There is no more compelling example of the scale of the challenges and the urgency of shaping a new approach than the present global financial crisis.
It has revealed connections between economies which were not fully understood, let alone properly regulated.
In doing so, it has highlighted – perhaps more dramatically than any single event in recent times – that no country, no matter how wealthy or powerful, can any longer stand on its own.
The fact that action to mitigate the problem is being coordinated through the G20, and not the G8, as in the past, demonstrates how our view of the world is being transformed.
Yet, welcome and important as this recognition of the new realities is, I do not believe it yet goes far enough.
This has to be the start of a process of engaging a far wider range of countries and voices in meaningful decision-making – and not just in the economic and financial spheres -if we are to chart our way to a world where all enjoy security, prosperity and justice.
The world can no longer be controlled by a small group of big, powerful and wealthy countries pursuing their own national interests.
Solutions can’t be imposed against the will of the international community and in defiance of international law as we have seen tragically in Iraq in this decade.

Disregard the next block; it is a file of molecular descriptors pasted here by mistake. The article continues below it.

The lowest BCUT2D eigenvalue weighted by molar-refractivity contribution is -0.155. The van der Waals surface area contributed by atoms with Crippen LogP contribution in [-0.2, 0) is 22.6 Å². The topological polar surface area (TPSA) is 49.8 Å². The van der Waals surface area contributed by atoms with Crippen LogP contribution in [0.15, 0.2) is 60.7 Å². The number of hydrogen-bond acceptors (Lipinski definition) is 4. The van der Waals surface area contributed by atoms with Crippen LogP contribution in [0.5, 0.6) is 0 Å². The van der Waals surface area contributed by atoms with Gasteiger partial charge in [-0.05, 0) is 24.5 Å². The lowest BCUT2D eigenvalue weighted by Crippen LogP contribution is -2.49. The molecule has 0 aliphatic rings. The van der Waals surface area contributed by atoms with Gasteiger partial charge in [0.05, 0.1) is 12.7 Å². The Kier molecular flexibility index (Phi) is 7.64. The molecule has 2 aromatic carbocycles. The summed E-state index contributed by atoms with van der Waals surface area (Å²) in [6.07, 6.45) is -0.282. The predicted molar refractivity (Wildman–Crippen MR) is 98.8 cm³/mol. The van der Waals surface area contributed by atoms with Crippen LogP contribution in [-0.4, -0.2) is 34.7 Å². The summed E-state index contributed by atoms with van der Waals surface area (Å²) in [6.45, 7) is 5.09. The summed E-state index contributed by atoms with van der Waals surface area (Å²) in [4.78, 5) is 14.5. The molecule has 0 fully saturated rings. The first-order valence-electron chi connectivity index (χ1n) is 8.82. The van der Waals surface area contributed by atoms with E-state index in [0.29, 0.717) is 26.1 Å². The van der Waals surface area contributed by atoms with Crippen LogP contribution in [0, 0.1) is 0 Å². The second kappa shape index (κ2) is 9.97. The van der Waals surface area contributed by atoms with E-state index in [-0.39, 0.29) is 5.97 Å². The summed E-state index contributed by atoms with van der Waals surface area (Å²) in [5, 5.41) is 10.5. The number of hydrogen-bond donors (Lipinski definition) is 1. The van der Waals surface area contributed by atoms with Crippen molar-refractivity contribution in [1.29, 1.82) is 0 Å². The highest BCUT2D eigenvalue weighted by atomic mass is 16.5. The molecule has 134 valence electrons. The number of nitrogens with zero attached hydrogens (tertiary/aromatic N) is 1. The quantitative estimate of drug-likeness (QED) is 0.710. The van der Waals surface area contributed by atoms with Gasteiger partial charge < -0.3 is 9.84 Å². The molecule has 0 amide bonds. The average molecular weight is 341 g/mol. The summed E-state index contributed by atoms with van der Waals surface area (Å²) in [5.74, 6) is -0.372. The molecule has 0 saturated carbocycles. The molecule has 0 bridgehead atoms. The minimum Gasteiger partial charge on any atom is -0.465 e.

Nor are any country’s borders strong enough either to contain problems or keep them out.
We are all affected by what happens elsewhere. No one’s stability and security can be guaranteed unless we tackle instability wherever it is found.
It means all our prosperity will come under threat unless we act decisively together to tackle global poverty.
The world we live in has changed but we have been slow to adapt.
We have had plenty of warnings.
We have seen how conflict and abject poverty provides fertile ground for hatred and intolerance yet we have done too little to tackle it.
The disintegration of Somalia as a functioning state may once have seemed only a tragedy for its citizens.
But desperation and a complete break down in law and order has fuelled piracy which is threatening world trade.
The collapse of Zimbabwe, due to the conduct of its leaders, has led to starvation and disease for its long-suffering people.
It has forced thousands to flee across its borders, putting pressure on its neighbors which are now also under threat of a health epidemic that knows no borders.